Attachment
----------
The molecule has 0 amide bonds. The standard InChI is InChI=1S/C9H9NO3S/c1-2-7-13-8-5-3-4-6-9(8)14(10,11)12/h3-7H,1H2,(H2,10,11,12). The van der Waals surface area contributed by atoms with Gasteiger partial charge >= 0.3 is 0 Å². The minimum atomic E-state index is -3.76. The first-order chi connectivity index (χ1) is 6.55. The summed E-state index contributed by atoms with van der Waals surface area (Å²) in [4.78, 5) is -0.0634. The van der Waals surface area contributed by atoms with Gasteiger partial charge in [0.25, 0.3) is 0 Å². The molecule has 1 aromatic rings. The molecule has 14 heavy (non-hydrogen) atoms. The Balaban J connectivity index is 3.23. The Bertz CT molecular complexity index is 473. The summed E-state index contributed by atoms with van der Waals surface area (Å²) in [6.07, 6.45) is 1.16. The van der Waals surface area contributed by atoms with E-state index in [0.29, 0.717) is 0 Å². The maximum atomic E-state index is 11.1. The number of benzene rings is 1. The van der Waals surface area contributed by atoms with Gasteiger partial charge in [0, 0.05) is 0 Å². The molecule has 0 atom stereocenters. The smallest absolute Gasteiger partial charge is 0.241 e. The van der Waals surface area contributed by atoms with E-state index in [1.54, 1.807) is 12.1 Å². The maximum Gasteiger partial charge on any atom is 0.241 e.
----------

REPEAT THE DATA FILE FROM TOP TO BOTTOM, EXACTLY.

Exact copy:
The molecule has 0 amide bonds. The standard InChI is InChI=1S/C9H9NO3S/c1-2-7-13-8-5-3-4-6-9(8)14(10,11)12/h3-7H,1H2,(H2,10,11,12). The van der Waals surface area contributed by atoms with Gasteiger partial charge >= 0.3 is 0 Å². The minimum atomic E-state index is -3.76. The first-order chi connectivity index (χ1) is 6.55. The summed E-state index contributed by atoms with van der Waals surface area (Å²) in [4.78, 5) is -0.0634. The van der Waals surface area contributed by atoms with Gasteiger partial charge in [0.25, 0.3) is 0 Å². The molecule has 1 aromatic rings. The molecule has 14 heavy (non-hydrogen) atoms. The Balaban J connectivity index is 3.23. The Bertz CT molecular complexity index is 473. The summed E-state index contributed by atoms with van der Waals surface area (Å²) in [6.07, 6.45) is 1.16. The van der Waals surface area contributed by atoms with E-state index in [0.29, 0.717) is 0 Å². The maximum atomic E-state index is 11.1. The number of benzene rings is 1. The van der Waals surface area contributed by atoms with Gasteiger partial charge in [0, 0.05) is 0 Å². The molecule has 0 atom stereocenters. The smallest absolute Gasteiger partial charge is 0.241 e. The van der Waals surface area contributed by atoms with E-state index in [1.54, 1.807) is 12.1 Å². The maximum Gasteiger partial charge on any atom is 0.241 e.